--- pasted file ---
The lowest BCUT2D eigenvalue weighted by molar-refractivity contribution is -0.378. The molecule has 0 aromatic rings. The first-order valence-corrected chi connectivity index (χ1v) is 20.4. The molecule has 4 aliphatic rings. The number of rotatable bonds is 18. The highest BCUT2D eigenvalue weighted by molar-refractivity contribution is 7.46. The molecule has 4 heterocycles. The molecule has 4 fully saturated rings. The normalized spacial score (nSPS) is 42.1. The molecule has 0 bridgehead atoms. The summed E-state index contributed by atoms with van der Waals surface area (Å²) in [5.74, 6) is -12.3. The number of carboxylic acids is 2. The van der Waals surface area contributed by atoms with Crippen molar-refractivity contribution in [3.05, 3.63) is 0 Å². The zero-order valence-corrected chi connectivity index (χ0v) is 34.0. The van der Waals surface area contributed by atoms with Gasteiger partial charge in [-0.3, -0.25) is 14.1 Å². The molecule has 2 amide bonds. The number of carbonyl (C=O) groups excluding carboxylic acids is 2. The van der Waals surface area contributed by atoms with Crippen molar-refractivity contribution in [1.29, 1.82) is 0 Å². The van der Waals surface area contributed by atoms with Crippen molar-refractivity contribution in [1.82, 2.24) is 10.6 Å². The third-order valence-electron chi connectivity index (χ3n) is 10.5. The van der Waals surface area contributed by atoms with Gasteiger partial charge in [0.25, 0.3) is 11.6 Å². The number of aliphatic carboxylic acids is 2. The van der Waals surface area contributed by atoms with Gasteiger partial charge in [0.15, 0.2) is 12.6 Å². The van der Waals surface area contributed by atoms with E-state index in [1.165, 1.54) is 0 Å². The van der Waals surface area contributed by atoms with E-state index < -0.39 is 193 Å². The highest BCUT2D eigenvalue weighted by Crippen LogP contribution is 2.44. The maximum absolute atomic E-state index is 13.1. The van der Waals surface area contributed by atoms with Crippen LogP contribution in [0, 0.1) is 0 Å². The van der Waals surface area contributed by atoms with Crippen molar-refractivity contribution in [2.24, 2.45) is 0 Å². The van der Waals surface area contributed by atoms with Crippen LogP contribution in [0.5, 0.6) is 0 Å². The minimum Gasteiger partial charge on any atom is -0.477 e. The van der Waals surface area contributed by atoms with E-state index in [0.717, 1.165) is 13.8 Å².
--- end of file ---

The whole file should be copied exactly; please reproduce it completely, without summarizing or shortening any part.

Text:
The lowest BCUT2D eigenvalue weighted by molar-refractivity contribution is -0.378. The molecule has 0 aromatic rings. The first-order valence-corrected chi connectivity index (χ1v) is 20.4. The molecule has 4 aliphatic rings. The number of rotatable bonds is 18. The highest BCUT2D eigenvalue weighted by molar-refractivity contribution is 7.46. The molecule has 4 heterocycles. The molecule has 4 fully saturated rings. The normalized spacial score (nSPS) is 42.1. The molecule has 0 bridgehead atoms. The summed E-state index contributed by atoms with van der Waals surface area (Å²) in [5.74, 6) is -12.3. The number of carboxylic acids is 2. The van der Waals surface area contributed by atoms with Crippen molar-refractivity contribution in [3.05, 3.63) is 0 Å². The zero-order valence-corrected chi connectivity index (χ0v) is 34.0. The van der Waals surface area contributed by atoms with Gasteiger partial charge in [-0.3, -0.25) is 14.1 Å². The molecule has 2 amide bonds. The number of carbonyl (C=O) groups excluding carboxylic acids is 2. The van der Waals surface area contributed by atoms with Crippen molar-refractivity contribution in [1.29, 1.82) is 0 Å². The van der Waals surface area contributed by atoms with Crippen molar-refractivity contribution in [1.82, 2.24) is 10.6 Å². The third-order valence-electron chi connectivity index (χ3n) is 10.5. The van der Waals surface area contributed by atoms with Gasteiger partial charge in [0.25, 0.3) is 11.6 Å². The number of aliphatic carboxylic acids is 2. The van der Waals surface area contributed by atoms with Gasteiger partial charge in [0.15, 0.2) is 12.6 Å². The van der Waals surface area contributed by atoms with E-state index in [1.165, 1.54) is 0 Å². The van der Waals surface area contributed by atoms with E-state index < -0.39 is 193 Å². The highest BCUT2D eigenvalue weighted by Crippen LogP contribution is 2.44. The maximum absolute atomic E-state index is 13.1. The van der Waals surface area contributed by atoms with Crippen LogP contribution in [0, 0.1) is 0 Å². The van der Waals surface area contributed by atoms with Crippen molar-refractivity contribution in [2.24, 2.45) is 0 Å². The van der Waals surface area contributed by atoms with Crippen LogP contribution in [0.5, 0.6) is 0 Å². The minimum Gasteiger partial charge on any atom is -0.477 e. The van der Waals surface area contributed by atoms with E-state index in [0.717, 1.165) is 13.8 Å².